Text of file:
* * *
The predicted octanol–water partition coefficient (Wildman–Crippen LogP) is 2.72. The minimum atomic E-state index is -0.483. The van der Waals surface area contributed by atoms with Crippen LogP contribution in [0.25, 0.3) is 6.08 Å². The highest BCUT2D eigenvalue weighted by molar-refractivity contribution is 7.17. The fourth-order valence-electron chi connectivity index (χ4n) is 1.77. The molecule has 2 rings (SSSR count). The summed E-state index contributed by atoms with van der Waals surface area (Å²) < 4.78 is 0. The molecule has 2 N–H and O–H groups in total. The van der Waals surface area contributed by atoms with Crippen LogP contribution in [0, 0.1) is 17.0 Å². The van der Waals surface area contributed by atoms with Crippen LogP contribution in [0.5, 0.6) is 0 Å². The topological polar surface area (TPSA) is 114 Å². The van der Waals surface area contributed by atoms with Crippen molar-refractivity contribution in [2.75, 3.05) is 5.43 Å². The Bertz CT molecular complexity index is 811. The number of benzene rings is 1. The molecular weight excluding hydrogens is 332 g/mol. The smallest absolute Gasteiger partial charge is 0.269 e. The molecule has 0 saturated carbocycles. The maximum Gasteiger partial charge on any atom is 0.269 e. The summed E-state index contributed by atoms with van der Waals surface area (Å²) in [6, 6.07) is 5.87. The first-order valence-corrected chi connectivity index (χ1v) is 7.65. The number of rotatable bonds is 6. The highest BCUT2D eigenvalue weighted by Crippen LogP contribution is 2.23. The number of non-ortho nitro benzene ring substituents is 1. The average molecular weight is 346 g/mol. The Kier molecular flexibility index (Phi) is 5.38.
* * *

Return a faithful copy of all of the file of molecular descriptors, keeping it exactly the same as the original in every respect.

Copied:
The predicted octanol–water partition coefficient (Wildman–Crippen LogP) is 2.72. The minimum atomic E-state index is -0.483. The van der Waals surface area contributed by atoms with Crippen LogP contribution in [0.25, 0.3) is 6.08 Å². The highest BCUT2D eigenvalue weighted by molar-refractivity contribution is 7.17. The fourth-order valence-electron chi connectivity index (χ4n) is 1.77. The molecule has 2 rings (SSSR count). The summed E-state index contributed by atoms with van der Waals surface area (Å²) < 4.78 is 0. The molecule has 2 N–H and O–H groups in total. The van der Waals surface area contributed by atoms with Crippen LogP contribution in [0, 0.1) is 17.0 Å². The van der Waals surface area contributed by atoms with Crippen LogP contribution in [0.5, 0.6) is 0 Å². The topological polar surface area (TPSA) is 114 Å². The van der Waals surface area contributed by atoms with Crippen molar-refractivity contribution in [2.75, 3.05) is 5.43 Å². The Bertz CT molecular complexity index is 811. The number of benzene rings is 1. The molecular weight excluding hydrogens is 332 g/mol. The smallest absolute Gasteiger partial charge is 0.269 e. The molecule has 0 saturated carbocycles. The maximum Gasteiger partial charge on any atom is 0.269 e. The summed E-state index contributed by atoms with van der Waals surface area (Å²) in [6, 6.07) is 5.87. The first-order valence-corrected chi connectivity index (χ1v) is 7.65. The number of rotatable bonds is 6. The highest BCUT2D eigenvalue weighted by Crippen LogP contribution is 2.23. The number of non-ortho nitro benzene ring substituents is 1. The average molecular weight is 346 g/mol. The Kier molecular flexibility index (Phi) is 5.38.